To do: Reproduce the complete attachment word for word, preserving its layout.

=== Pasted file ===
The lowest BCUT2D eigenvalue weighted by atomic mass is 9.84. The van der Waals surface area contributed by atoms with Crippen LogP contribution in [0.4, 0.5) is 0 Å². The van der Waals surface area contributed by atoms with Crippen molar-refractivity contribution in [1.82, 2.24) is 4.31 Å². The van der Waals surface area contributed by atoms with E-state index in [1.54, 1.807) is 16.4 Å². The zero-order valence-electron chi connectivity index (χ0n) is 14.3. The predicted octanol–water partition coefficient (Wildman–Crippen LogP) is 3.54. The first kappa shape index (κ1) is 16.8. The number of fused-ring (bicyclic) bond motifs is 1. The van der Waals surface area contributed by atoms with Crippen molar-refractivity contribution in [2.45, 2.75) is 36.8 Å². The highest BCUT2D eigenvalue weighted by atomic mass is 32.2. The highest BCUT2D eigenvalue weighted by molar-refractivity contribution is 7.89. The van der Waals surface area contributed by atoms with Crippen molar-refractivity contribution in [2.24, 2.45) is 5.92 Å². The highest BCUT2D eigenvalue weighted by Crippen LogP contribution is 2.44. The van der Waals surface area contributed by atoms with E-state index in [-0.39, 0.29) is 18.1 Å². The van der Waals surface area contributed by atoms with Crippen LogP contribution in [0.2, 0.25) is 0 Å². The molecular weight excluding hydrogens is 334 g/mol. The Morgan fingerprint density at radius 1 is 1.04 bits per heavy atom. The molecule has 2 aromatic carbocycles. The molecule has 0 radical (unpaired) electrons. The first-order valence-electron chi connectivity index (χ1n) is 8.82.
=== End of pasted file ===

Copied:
The lowest BCUT2D eigenvalue weighted by atomic mass is 9.84. The van der Waals surface area contributed by atoms with Crippen LogP contribution in [0.4, 0.5) is 0 Å². The van der Waals surface area contributed by atoms with Crippen molar-refractivity contribution in [1.82, 2.24) is 4.31 Å². The van der Waals surface area contributed by atoms with E-state index in [1.54, 1.807) is 16.4 Å². The zero-order valence-electron chi connectivity index (χ0n) is 14.3. The predicted octanol–water partition coefficient (Wildman–Crippen LogP) is 3.54. The first kappa shape index (κ1) is 16.8. The number of fused-ring (bicyclic) bond motifs is 1. The van der Waals surface area contributed by atoms with Crippen molar-refractivity contribution in [2.45, 2.75) is 36.8 Å². The highest BCUT2D eigenvalue weighted by atomic mass is 32.2. The highest BCUT2D eigenvalue weighted by molar-refractivity contribution is 7.89. The van der Waals surface area contributed by atoms with Crippen molar-refractivity contribution in [2.24, 2.45) is 5.92 Å². The highest BCUT2D eigenvalue weighted by Crippen LogP contribution is 2.44. The van der Waals surface area contributed by atoms with E-state index in [-0.39, 0.29) is 18.1 Å². The van der Waals surface area contributed by atoms with Crippen LogP contribution in [0.2, 0.25) is 0 Å². The molecular weight excluding hydrogens is 334 g/mol. The Morgan fingerprint density at radius 1 is 1.04 bits per heavy atom. The molecule has 2 aromatic carbocycles. The molecule has 0 radical (unpaired) electrons. The first-order valence-electron chi connectivity index (χ1n) is 8.82.